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Novel Sulfonated Polyimide Copolymers for High Temperature Proton-Exchange Membrane Fuel Cells

He Bai, Department of Chemical and Biomolecular Engineering, The Ohio State University, 125A Koffolt Labs, 140 West 19th Avenue, Columbus, OH 43210-1180 and W. S. Winston Ho, Department of Chemical and Biomolecular Engineering, The Ohio State University, 125A Koffolt Labs, 140 West 19th Avenue, Columbus, OH 43210-1180.

Great progress has been made recently on the development of proton-exchange membrane fuel cells (PEMFCs) for both mobile and stationary applications, particularly for fuel cell vehicles. Dupont's Nafion and other perfluorinated sulfonic acid membranes are currently popular to use with low temperature PEMFCs due to their high proton conductivity as well as desirable mechanical strength and chemical stability. However, some disadvantages, such as high cost and insufficient membrane performance at high temperatures and low humidities, have seriously limited the application of these membranes. High temperature operation can increase the anode's tolerable level of CO in the fuel and accelerate the reaction rates. Low humidity and high temperature (about 120oC) operations can facilitate the water management of the fuel cell system. Therefore, it is desirable for a PEMFC to operate at high temperatures (above 100oC) and low relative humidities (blow 50% RH). As a result, the development of competitive and less expensive PEMs that have good performances at high temperatures and low humidities is crucial for fuel cell applications.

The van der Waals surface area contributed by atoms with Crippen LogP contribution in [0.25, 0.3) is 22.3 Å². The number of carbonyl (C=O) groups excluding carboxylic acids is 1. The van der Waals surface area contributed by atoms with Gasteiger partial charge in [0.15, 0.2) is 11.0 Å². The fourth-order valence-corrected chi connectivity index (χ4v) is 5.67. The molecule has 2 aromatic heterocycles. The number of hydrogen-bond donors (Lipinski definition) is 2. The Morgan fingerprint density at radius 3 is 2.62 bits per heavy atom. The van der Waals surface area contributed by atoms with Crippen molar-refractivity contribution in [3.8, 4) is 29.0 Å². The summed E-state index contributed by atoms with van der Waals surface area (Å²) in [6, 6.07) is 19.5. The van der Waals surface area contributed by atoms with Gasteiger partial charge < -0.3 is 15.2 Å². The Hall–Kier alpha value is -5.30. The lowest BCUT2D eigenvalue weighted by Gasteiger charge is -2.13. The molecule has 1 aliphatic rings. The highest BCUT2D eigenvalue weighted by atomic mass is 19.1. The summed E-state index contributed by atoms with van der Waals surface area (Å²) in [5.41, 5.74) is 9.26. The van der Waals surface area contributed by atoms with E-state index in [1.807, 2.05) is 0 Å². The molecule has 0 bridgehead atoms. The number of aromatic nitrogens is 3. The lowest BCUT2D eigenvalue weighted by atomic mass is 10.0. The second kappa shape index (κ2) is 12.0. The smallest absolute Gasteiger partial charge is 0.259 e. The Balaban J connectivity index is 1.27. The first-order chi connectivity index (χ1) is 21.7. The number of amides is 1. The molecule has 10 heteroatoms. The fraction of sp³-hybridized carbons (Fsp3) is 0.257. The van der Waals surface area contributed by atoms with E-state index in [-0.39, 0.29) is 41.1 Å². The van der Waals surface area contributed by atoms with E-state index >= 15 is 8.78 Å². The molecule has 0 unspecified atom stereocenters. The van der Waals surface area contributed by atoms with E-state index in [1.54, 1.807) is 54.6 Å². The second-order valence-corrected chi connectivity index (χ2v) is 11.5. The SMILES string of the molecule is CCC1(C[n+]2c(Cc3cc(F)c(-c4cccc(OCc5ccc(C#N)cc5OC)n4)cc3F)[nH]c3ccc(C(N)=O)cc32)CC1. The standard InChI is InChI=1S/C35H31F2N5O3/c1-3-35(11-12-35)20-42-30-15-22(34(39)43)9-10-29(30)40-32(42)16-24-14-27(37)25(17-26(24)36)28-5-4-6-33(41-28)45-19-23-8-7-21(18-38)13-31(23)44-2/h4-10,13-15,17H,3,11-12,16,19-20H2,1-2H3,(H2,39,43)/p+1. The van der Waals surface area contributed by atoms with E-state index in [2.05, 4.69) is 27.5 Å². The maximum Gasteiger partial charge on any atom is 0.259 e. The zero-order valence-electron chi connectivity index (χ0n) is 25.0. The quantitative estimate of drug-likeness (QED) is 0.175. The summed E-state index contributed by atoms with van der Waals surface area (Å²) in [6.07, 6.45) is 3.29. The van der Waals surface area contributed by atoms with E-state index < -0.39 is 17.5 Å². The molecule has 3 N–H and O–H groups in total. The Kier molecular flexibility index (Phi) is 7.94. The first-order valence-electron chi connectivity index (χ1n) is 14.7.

Sulfonated polyimides (SPIs) have been shown to be promising materials for high temperature PEMs mainly because of their excellent mechanical and thermal properties as well as their chemical stability. In the present study, novel six-membered ring SPI copolymers were successfully synthesized. Hydrophilic soft segments of poly(ethylene oxide) (PEO) were copolymerized into the SPIs system to increase the water retention of the copolymers at high temperatures and low humidities. The relative ratio of the sulfonic acid-containing hard segments and the PEO-containing soft segments was controlled through variation of the molar ratio of 4,4'-diaminostilbene-2,2'-disulfonic acid (DSDSA) and diamine terminated poly(ethylene oxide) (PEO-diamine). Flexible, transparent, and mechanically strong free-standing membranes were successfully synthesized by the solution casting method. The novel soft segment-containing six-membered ring SPI copolymer membranes exhibited desirable thermal and hydrolytic stability. The conductivity measurements showed that the SPI copolymer membrane exhibited high proton conductivities, which were higher than those of Nafion 115 at high RH levels (> 50%) at both 70oC and 120oC. The results from the fuel cell performance testing showed that this SPI copolymer membrane had similar open circuit voltage (OCV) and membrane conductance as Nafion 112 at 70oC and 80% RH. However, at 120oC and 50% RH, the novel SPI copolymer membrane showed a lower OCV (0.72 vs. 0.92 V), but much higher membrane conductance than Nafion 112. As a result, the novel SPI copolymer membrane exhibited better fuel cell performance than Nafion 112 when the current density was higher than 0.32 A/cm2.